Remember .ManagingSmall Groups Includes .Teacher Preparation Classroom arrangementMaterials for groupsliteracy centersteacher led reading groupsRoutines Student Accountability Rules and proceduresIf you expect it, teach it!Cross-Classroom GroupingOrganizational System

(Teacher preparation)Classroom Arrangement Areas of instruction Whole or large group Large enough for all students to sit comfortably Small group area Table with room for materials Teacher can see the whole room Independent work or Work Stations Sufficient space to complete the assignments Allow room for transitions Organized so students can set up and clean upAdapted from Eastern Regional Reading First Technical Assistance Center, (2004). 90-minutes pluspresentation. Tallahassee: Florida State University.

Teacher PreparationMaterials for groups, Lesson plans determined by student needs, withnecessary materials to carry out the plans Appropriate literacy center activitiesactivities previously introduced - alignedwith the students’ instructional needs. Materials well organized and easily accessibleto students.

RoutinesRules and Procedures Rules 3-6 basic rules Model what following the rules looks like andsounds likeEstablish consequencesProcedures, procedures, procedures Model Practice Reinforce Adapted from Eastern Regional Reading First Technical Assistance Center, (2004). 90-minutes pluspresentation. Tallahassee: Florida State University.

Student accountabilityIf you expect it, teach it!!!!ConsistencyIndependent work

Cross classroom groupingInstructional Needs GroupsModel aily.daily.

Instructional Needs GroupsModel ents(3-5)(3-5)daily.daily.TeacherTeacher#2#2

Instructional Needs GroupsModel ks.

Ineffective Instructional NeedsGroups Model #4TCentersCenters termined intervals.intervals. chday.day. .differentiated.

Organizational SystemManagement Charts9 Organize children for small group work9 Inform children of group members and readingand writing activities9 Remind children of group assignments when notworking with the teacher9 Help teachers efficiently teach one small group ata time9 Can be easily changed to reflect new groupings(according to children’s progress and instructionalneeds)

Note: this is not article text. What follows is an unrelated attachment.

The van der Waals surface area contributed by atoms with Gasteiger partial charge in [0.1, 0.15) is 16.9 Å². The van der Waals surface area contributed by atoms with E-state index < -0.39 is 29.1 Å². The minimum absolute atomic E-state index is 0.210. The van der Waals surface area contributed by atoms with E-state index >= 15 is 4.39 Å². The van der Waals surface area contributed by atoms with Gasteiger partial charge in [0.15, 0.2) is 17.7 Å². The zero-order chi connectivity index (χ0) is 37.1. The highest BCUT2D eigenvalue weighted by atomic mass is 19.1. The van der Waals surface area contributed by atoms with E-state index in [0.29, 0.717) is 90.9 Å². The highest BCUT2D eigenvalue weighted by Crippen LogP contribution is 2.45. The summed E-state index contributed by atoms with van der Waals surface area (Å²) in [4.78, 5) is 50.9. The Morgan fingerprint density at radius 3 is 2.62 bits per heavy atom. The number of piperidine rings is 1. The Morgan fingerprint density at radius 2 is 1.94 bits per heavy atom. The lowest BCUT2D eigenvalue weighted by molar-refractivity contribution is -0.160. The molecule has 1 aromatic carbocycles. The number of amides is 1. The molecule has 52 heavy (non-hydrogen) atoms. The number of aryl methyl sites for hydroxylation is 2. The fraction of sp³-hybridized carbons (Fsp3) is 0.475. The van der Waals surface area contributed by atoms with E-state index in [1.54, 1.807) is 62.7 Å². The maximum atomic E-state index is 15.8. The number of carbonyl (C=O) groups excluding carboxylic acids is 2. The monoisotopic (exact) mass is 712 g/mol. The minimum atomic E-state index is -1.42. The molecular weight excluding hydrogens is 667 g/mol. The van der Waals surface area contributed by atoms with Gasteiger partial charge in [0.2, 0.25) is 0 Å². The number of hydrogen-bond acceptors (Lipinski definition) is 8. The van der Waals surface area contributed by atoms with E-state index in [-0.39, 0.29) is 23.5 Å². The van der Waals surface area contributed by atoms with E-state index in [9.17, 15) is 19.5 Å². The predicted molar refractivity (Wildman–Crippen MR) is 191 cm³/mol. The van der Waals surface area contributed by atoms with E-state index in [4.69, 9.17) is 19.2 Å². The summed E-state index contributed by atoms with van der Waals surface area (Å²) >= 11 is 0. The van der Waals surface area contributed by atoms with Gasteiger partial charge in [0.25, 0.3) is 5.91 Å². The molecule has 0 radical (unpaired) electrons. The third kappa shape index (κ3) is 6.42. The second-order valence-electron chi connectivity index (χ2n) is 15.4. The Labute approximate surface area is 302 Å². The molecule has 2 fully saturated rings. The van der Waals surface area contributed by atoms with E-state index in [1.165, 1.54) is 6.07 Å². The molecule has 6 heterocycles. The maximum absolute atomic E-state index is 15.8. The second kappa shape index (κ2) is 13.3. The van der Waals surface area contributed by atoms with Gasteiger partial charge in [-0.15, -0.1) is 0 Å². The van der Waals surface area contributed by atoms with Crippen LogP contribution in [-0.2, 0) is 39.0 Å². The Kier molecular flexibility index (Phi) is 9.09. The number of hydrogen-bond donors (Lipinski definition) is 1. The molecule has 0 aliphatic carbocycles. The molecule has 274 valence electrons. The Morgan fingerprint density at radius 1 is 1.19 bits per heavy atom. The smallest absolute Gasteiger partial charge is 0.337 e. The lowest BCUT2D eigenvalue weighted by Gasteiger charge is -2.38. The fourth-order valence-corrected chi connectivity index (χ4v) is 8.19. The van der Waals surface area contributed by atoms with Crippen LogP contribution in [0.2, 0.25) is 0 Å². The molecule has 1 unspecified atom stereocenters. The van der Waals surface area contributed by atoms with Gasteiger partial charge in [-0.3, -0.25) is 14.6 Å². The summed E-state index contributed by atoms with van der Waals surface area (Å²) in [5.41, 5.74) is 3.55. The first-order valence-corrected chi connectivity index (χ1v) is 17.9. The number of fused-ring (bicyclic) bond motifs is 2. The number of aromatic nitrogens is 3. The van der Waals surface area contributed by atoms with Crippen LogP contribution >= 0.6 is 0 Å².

Small Group Management nandoEmilyJakeListeningMorganHopeAlphabet Recognition

HeatherMattJoseRita(Activity Area)MiguelCarlosErik(Activity ivity Area)MorganEmily(Activity Area)

What is included in a small groupreading lesson? Extra needed practice on:9 Previously taught reading skills from other weeks (Engaging,fun)9 Reading skills and strategies from this week’s lessonTeacher-led instruction is focused on building skills that needimprovement. Ex. phonemic awareness, phonics, vocabulary,fluency, or comprehension.Instructional adaptations are made for individual children9amounts of instruction9intensity of instruction9practice on the five component DIBELS data and other assessments are used to group students andidentify which skills to emphasize for each group.

Planning for InstructionalNeeds Grouping What is the instructional objective for this group ofstudents? What materials are available to meet this objective? Is this the best way to meet the objective? Is what I’m planning explicit and systematic? Is this activity research-based? How does this fit with our schoolwide intervention plan? How will I make sure the instructional objective is met?

KindergartenTeacher Directed Explicit Phonics Lesson PA warm up Introduce or review sound/spelling (explicit) Blending (explicit) Decodable text DictationKindergarten Grade Teacher Instructed Flexible GroupsBenchmark- Review high frequency words. Read Decodables for fluencypractice.High Strategic-Preteach or reteach phonics lessons as needed andfluency practice with high frequency words and decodables.Strategic- Preteach phonics lesson and decodable.Reteach may also be needed as time allows.Intensive- Preteach phonics lesson and decodables.Practice high frequency words and decodables.Reteach during intervention time as needed.